Yet while his story, one of limitless skill, the best and worst excesses of celebrity and an ultimately fatal addiction to alcohol, still entrances, Best somehow failed to shine on the international stage.
At Manchester United the honours flowed - two league titles, the club's first ever European Cup, a Ballon d'Or and a highlights reel to match the best in history - but it was a curiosity that Best managed only 37 appearances and nine goals for Northern Ireland.
Fewer caps that Niall McGinn, fewer strikes than Iain Dowie.
He is, without question, one of the finest players never to grace a major tournament.
But his successors in the green shirt, after a 30 year absence, will do just that next summer after qualifying for Euro 2016.
Complications relating to a liver transplant denied Best the chance to share in the celebrations.
But Gerry Armstrong, a former team-mate, long-time friend and finally Best's pall-bearer, has no doubt what that would have meant to his colleague.
"I can't believe it's 10 years since that awful day but it's amazing that it comes as Northern Ireland have just qualified for the European Championship," Armstrong said.
"I know how proud George would have been about that, he would have loved it. I just know he is somewhere up there looking down on us and smiling.
"He was so proud to come from Northern Ireland and to wear that green shirt. He loved to see the country do well.
"And it worked both ways; nobody here will ever forget George Best or what he achieved. He was our greatest ever player, no doubt about that, and although we miss him we have some fantastic memories that we'll never forget."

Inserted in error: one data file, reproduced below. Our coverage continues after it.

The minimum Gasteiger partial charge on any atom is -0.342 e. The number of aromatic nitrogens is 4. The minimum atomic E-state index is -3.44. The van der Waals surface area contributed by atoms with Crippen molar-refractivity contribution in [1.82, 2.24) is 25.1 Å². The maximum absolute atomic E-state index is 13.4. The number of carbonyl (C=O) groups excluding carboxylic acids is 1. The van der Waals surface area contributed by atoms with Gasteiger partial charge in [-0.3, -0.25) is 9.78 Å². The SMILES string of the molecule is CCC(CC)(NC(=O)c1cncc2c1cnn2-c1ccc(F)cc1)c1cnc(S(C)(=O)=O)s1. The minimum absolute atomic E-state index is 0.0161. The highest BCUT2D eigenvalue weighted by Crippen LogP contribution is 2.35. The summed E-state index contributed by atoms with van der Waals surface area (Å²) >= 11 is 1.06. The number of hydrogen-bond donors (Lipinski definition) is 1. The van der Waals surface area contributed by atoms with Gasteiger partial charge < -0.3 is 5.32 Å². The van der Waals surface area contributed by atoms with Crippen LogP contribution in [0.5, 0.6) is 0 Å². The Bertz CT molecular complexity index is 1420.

Stories of Best - or 'El Beatle' to give him one of many nicknames - are passed down the football family like folklore.
He made just as much use of his Hollywood good looks as he did his footballing talent, and boasted of sleeping with four Miss Worlds, almost certainly the only man from east Belfast's modest Cregagh Estate to make such a claim.
"I spent a lot of money on booze, birds and fast cars. The rest I just squandered," he once quipped.
But there were two failed marriages and his desperate, futile battle against the bottle to weigh against his glory days.
Nevertheless, current Northern Ireland boss Michael O'Neill looks back on Best with fondness.
"I remember playing in his testimonial at Windsor Park as an 18-year-old...it was the thing of dreams to just be in a changing room with him," O'Neill said.
"We still recognise his contribution, not only to football but to life as well. I don't think Northern Ireland will ever produce another George Best and possibly the world of football might not.
"Certain players are timeless and it says a lot that George's legend lives on at Manchester United despite the fantastic players that have come and gone since then."
Best is the marquee name on a proud list of Northern Irishmen to have represented the Red Devils, including the likes of Harry Gregg, Jackie Blanchflower, Sammy McIlroy, Norman Whiteside, Jimmy Nicholl and, more recently Jonny Evans and Paddy McNair.
Keith Gillespie did not make the same kind of impact at Old Trafford, playing only a handful of times between 1993 and 1995.
But early on the Larne-born prospect was dubbed 'the new Best', a tag that weighed heavy but one he still regards as an honour.
Gillespie said: "It was an incredible accolade...anyone from Northern Ireland who goes to Manchester United hears about George Best but me more than most because we were both wingers.
"I had that tag and it was nice, even though I was nowhere near the player he was. My nickname at all my clubs was 'Bestie' but he was someone I looked up to for years and I still do.
"Like many of us he had his flaws off the pitch but that never stopped people loving him.
"What he did for football in the sixties was incredible, he was a genius."
They are sentiments which will be shared in Manchester, Belfast and far beyond as football remembers the life and career of George Best.
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